CHIANG RAI –Thailand has long been recognized as a leading exporter of rice and other agricultural produce. But tests for pesticide residues are raising concerns about whether the food is safe.
Here, in the hills of Northern Thailand, farm workers like Inson face the constant pressure of producing optimum harvests for overseas clients.
Many farms rely on imported chemical pesticides and fertilizers to help meet demand. But, although the chemicals are readily available, many workers are not sure how to safely use them.
“The pesticide products come from abroad, so we just use them without knowing any information. They’re too easy for us to buy. I don’t know if the product has any negative side effects,” said Thai farmer Inson Meung-Kaew.
Thailand’s quest to boost its harvests has led to a voracious appetite for agro-chemicals, tripling their use in the last decade. Their use now rivals neighbouring countries like China and India, where the misuse of pesticides has been well documented.
Now, even inside Thailand there are worries about whether the chemicals are affecting food safety.
Repeated warnings from the European Union, threatening to ban some Thai produce, resulted in a self-imposed halt of exports last year, with promises by the government to clean up the industry.
Many local watchdog groups are unconvinced that the consumer’s best interests – both locally and abroad – are being addressed.
Tests conducted in recent months showed alarming levels of toxic residue on market produce, including several cancer-causing chemicals that are banned in some countries. Gae Supab is the head of Bio Thai, which studies farming practices in Thailand.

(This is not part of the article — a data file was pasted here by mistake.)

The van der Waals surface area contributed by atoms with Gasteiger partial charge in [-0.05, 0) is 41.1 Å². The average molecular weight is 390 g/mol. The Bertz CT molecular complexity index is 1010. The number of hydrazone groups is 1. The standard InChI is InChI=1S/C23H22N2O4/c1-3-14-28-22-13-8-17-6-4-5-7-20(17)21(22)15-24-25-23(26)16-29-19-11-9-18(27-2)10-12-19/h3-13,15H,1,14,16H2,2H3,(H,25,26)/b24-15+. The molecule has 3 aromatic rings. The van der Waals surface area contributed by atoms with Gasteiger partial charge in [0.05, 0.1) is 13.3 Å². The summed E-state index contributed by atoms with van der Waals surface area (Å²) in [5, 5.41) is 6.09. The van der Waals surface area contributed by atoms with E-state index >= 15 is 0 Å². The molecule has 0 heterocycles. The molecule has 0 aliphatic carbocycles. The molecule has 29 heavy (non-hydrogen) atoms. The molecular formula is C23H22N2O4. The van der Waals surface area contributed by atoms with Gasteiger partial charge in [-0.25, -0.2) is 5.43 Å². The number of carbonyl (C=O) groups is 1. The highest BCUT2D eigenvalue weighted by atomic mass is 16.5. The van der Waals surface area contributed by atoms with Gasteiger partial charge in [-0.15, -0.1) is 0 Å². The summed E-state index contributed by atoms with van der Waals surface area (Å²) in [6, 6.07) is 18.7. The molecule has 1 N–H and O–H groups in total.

“At the origin of this commodity we don’t have proper control to limit the use right at the very beginning. And then, when it comes to utilization we don’t have a proper system to dealing with it, to train and educate people, to limit use in every appropriate way,” he said.
Meanwhile, Thailand’s health department conducts blood tests in farming communities, to monitor the levels of organophosphates, an active ingredient commonly found in many pesticides.
The results leave many wondering about future health problems they might face, says Doctor Au Chamlong.
“Right now many farmers and consumers are at risk to get pesticides in their bodies. Most of the farmers are using pesticides to spray on their crops. The consumers will ingest pesticides from eating vegetables and fruits from those farms,” he said.
As the government promotes Thailand as the ‘kitchen of the world’, critics say that a serious overhaul of regulations and restrictions needs to be enforced so that the reforms will be taken seriously – protecting both consumers and farm workers from the chemicals.